Review Volume 10, Issue 5 pp 868—901

Origin and pathophysiology of protein carbonylation, nitration and chlorination in age-related brain diseases and aging

Efstathios S. Gonos1, , Marianna Kapetanou1,2, , Jolanta Sereikaite3, , Grzegorz Bartosz4, , Katarzyna Naparło5, , Michalina Grzesik5, , Izabela Sadowska-Bartosz5, ,

  • 1 National Hellenic Research Foundation, Institute of Biology, Medicinal Chemistry and Biotechnology, Athens 11635 , Greece
  • 2 Department of Biochemistry and Molecular Biology, Faculty of Biology, University of Athens, Athens 15701, Greece
  • 3 Department of Chemistry and Bioengineering, Faculty of Fundamental Sciences, Vilnius Gediminas Technical University, Vilnius 2040, Lithuania
  • 4 Department of Molecular Biophysics, Faculty of Biology and Environmental Protection, University of Lodz, Lodz 90-236, Poland
  • 5 Department of Analytical Biochemistry, Faculty of Biology and Agriculture, University of Rzeszow, Rzeszow 35-601, Poland

Received: April 9, 2018       Accepted: May 8, 2018       Published: May 17, 2018
How to Cite

Copyright: © 2018 Gonos et al. This is an open access article distributed under the terms of the Creative Commons Attribution License (CC BY 3.0), which permits unrestricted use, distribution, and reproduction in any medium, provided the original author and source are credited.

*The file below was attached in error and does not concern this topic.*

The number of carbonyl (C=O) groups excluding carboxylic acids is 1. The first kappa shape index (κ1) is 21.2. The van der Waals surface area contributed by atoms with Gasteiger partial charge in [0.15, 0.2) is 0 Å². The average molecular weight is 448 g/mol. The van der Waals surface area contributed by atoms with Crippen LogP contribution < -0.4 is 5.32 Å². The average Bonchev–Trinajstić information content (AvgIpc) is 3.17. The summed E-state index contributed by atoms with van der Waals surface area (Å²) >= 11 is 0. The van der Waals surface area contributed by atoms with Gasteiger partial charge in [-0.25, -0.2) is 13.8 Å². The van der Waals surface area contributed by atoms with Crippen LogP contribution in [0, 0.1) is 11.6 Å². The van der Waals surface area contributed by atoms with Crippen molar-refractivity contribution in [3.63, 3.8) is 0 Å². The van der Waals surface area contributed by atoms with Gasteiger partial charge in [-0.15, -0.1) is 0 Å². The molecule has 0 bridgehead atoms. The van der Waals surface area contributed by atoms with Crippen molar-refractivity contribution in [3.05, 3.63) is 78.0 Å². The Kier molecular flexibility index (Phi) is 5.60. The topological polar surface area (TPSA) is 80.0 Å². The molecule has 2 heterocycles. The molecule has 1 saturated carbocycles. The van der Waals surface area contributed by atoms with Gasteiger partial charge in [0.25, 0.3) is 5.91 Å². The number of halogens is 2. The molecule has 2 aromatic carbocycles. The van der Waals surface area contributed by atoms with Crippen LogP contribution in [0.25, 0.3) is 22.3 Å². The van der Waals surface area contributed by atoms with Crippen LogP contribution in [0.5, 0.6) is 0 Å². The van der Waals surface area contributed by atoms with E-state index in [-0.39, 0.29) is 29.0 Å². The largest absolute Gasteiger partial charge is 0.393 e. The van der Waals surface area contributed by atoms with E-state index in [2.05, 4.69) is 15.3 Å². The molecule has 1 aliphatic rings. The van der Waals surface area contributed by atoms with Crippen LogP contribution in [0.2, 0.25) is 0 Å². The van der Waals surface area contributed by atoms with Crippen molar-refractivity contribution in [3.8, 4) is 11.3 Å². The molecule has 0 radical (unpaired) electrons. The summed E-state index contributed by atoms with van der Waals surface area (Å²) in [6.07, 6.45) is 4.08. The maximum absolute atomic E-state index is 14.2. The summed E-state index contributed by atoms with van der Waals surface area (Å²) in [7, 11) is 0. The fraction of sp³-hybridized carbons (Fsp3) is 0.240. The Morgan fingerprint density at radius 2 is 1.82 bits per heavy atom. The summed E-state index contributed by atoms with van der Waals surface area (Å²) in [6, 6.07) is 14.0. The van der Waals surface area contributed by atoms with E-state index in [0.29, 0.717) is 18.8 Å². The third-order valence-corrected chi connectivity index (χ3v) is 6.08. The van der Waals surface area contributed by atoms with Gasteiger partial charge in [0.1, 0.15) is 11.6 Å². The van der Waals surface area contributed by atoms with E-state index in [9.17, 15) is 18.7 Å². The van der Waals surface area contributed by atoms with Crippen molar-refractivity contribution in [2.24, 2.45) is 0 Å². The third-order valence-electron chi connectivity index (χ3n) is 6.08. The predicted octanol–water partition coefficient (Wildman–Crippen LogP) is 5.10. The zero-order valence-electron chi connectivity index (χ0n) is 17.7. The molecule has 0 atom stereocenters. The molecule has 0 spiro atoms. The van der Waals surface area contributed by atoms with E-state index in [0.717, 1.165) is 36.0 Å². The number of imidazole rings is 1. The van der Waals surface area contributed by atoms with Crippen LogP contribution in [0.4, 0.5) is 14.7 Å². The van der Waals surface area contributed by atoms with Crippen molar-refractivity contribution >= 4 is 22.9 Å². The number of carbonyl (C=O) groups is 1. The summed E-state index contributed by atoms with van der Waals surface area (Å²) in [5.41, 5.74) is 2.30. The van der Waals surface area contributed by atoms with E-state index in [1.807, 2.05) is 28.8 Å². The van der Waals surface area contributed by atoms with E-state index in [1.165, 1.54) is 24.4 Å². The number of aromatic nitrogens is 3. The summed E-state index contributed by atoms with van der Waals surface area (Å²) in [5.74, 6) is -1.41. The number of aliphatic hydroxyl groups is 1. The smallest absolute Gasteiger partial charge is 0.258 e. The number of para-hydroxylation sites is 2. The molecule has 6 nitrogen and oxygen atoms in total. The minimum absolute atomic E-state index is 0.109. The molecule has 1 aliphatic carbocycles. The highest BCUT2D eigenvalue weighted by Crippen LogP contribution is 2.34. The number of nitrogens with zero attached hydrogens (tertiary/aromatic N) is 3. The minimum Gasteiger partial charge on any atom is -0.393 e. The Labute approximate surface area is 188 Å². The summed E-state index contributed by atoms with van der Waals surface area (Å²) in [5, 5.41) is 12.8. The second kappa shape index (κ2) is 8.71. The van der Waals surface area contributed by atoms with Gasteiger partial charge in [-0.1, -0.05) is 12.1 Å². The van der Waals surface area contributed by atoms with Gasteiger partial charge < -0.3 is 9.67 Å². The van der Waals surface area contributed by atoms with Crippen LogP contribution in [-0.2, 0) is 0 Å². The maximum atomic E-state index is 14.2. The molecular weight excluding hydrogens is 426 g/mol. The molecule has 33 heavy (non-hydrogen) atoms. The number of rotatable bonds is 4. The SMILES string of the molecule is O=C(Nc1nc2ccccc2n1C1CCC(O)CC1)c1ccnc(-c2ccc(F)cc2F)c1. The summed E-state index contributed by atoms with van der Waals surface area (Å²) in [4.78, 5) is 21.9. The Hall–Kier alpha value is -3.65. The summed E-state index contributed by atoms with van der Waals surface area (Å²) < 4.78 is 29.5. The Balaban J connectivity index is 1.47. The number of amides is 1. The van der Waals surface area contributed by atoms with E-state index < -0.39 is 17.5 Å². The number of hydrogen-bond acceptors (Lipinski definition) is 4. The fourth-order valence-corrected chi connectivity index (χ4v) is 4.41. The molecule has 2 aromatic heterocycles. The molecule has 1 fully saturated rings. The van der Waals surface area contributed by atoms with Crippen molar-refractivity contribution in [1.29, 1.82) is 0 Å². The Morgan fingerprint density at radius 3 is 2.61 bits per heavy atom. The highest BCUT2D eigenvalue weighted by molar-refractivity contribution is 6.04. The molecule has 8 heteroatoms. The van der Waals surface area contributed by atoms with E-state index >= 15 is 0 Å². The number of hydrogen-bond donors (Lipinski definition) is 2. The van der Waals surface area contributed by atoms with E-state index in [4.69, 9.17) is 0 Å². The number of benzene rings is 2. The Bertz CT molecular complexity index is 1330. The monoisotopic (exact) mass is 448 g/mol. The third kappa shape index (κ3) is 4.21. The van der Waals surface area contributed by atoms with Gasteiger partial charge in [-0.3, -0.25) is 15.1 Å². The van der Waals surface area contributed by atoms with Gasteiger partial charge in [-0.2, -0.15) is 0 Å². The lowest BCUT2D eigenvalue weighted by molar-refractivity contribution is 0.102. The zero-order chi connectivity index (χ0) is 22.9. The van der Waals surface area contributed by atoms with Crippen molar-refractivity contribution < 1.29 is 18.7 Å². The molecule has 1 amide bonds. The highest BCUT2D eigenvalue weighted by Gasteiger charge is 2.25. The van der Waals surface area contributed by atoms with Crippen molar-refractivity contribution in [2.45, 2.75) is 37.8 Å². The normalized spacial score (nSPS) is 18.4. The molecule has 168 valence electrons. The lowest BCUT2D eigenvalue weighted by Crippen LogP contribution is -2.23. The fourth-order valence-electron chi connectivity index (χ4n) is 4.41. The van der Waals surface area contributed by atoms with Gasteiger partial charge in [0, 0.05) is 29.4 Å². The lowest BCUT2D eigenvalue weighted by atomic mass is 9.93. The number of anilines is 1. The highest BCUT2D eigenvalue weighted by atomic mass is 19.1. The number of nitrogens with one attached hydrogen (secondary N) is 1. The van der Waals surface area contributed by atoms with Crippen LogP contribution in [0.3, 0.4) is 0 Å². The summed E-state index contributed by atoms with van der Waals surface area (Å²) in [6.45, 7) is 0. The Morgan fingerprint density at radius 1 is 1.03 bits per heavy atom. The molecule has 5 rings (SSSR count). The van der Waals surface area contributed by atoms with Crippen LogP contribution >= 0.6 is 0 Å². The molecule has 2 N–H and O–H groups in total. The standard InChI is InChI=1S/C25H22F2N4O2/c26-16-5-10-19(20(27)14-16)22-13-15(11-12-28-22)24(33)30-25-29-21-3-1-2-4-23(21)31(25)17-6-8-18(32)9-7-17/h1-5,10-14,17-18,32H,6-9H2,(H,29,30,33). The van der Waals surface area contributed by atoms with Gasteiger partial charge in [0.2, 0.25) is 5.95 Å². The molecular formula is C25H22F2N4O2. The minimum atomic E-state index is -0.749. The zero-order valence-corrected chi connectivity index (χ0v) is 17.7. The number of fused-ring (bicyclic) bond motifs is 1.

Non-enzymatic protein modifications occur inevitably in all living systems. Products of such modifications accumulate during aging of cells and organisms and may contribute to their age-related functional deterioration. This review presents the formation of irreversible protein modifications such as carbonylation, nitration and chlorination, modifications by 4-hydroxynonenal, removal of modified proteins and accumulation of these protein modifications during aging of humans and model organisms, and their enhanced accumulation in age-related brain diseases.


2D PAGE: two-dimensional polyacrylamide gel electrophoresis; 3-NT: 3-nitrotyrosine; Aβ: Amyloid beta; ACR: acrolein; AD: Alzheimer's disease; ALS: amyotrophic lateral sclerosis; AOPP: Advanced Oxidation Protein Products; DNP: dinitrophenyl; DNPH: dinitrophenylhydrazine; ECM: extracellular matrix; ESI: electro spray ionization; GC: gas chromatography; 4-HNE: 4-Hydroxy-2,3-trans-nonenal; IP: immunoprecipitation; IPL: inferior parietal lobule; MDA: malondialdehyde; MCI: mild cognitive impairment; MPO: myeloperoxidase; MPTP: 1-methyl-4-phenyl-1,2,3,6-tetrahydropyridine; MRM: Multiple Reaction Monitoring; MS: mass spectrometry; NOS: nitric oxide synthase; NS: nitr(os)ative stress; OS: oxidative stress; PD: Parkinson's disease; RCS: reactive carbonyl species; RNS: reactive nitrogen species; ROS: reactive oxygen species; RXS: reactive halogen species; SERCA: sarcoplasmic reticulum Ca2+-ATPase; SOD: superoxide dismutase; αSyn: α-synuclein; Tg: transgene; WB: Western blot; XS: halogenative stress.